Various research studies have shown that neck pain is one of the top five most common pain conditions from which Americans suffer.
As part of a nationwide health survey, the U.S. Department of Health and Human Services, the National Institute for Health Statistics, and the Centers for Disease Control & Prevention published a comprehensive look at the most common pain conditions among Americans. Although low back pain was the most commonly reported (more than 25 percent), approximately 15 percent of Americans reported chronic neck pain.1
Types of neck pain
According to the American Chiropractic Association (ACA), neck pain is the second most common condition that leads prospective patients to seek chiropractic care.2 Of course, not all neck pain is the same, nor does it have the same root cause. These causes can include injuries and accidents, degenerative disease, and physical and emotional stress. These conditions can all result in restricted range of motion for the cervical spine.
Instrument adjusting the cervical spine
There are several reasons why an instrument adjustment for the cervical spine is preferable to a manual one. Perhaps the most important reason is that instrument adjustments, by their very nature, will deliver a greater amount of thrust with less force than will a manual adjustment. This becomes important when considering that the neck is a very delicate area of the body, so a manual adjustment may simply be too painful for many patients. Patients with whiplash (the most common cervical spinal injury) or degenerative conditions such as arthritis may not be able to sustain the force necessary to deliver a manual adjustment of sufficient therapeutic value.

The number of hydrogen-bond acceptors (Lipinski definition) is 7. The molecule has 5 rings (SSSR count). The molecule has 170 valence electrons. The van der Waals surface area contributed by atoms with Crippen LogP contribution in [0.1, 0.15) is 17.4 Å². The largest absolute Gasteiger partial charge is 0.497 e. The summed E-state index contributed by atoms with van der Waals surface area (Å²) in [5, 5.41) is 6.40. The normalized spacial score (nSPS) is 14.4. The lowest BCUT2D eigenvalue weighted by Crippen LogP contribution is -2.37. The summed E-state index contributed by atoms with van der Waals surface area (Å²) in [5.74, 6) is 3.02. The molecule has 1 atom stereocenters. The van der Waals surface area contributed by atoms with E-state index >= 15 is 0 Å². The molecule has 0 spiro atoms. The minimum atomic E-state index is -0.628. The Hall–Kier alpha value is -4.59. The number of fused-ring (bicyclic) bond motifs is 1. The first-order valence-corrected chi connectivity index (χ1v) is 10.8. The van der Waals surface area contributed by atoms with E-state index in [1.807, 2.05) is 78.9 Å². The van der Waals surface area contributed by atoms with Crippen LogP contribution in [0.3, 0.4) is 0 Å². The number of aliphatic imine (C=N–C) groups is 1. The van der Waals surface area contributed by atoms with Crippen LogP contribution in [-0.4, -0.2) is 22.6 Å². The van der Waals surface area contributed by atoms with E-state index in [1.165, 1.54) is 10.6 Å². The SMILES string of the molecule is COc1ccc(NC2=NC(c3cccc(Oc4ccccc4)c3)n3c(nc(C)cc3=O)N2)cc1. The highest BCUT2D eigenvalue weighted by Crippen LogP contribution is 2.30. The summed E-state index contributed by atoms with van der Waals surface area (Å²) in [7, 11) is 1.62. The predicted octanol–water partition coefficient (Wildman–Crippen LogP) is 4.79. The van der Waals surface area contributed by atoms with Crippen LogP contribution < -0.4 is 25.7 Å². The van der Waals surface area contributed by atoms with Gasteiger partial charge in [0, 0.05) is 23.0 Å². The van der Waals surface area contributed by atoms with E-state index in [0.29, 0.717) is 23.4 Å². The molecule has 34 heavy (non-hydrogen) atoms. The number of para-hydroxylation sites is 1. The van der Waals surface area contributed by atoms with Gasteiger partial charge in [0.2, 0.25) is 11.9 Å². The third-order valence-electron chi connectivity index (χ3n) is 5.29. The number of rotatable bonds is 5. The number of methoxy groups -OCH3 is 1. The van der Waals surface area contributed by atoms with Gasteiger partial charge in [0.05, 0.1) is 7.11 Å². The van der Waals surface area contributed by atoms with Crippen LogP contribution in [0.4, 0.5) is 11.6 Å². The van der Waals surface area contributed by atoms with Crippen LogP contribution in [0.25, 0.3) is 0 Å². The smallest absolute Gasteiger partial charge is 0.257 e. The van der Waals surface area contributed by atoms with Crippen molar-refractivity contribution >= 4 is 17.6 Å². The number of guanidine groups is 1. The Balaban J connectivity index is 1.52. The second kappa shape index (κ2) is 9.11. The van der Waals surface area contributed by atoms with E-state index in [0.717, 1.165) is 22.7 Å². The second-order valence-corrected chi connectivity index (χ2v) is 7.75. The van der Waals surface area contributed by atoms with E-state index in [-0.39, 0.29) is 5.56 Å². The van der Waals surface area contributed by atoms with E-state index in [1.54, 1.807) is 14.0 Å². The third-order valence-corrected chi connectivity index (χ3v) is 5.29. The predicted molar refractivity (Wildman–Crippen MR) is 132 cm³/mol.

In other cases, patients may have painful soft tissue trigger points in the neck, which can cause referred pain up into the head or down into the shoulder and arm. Here too, an instrument-assisted adjustment can deliver the same amount of thrust as a manual adjustment, but using far less force, thus being less painful for the patient. In addition, an adjusting instrument can reach muscle knots that are deeply buried, not only making the treatment more effective for the patient, but also reducing the amount of stress placed on the DC’s hands and wrists from attempting to do manual trigger-point therapy.
The cervical spine is one of the most important parts of the human body—it must not only hold up the head, but allow both the neck and the head to move in a variety of different directions. Using instrument-assisted adjustments for cases in which the neck does not have full range of motion can provide patients with pain relief, while at the same time allowing the neck to once again move freely.
1 U.S. Department of Health and Human Services, National Institute for Health Statistics, Centers for Disease Control & Prevention. Health, United States, 2006. 2006;1232:72.
2 Kargus A. “Conservative care of neck pain.” American Chiropractic Association. http://www.acatoday.org/content_css.cfm?CID=3562. Accessed April 2015.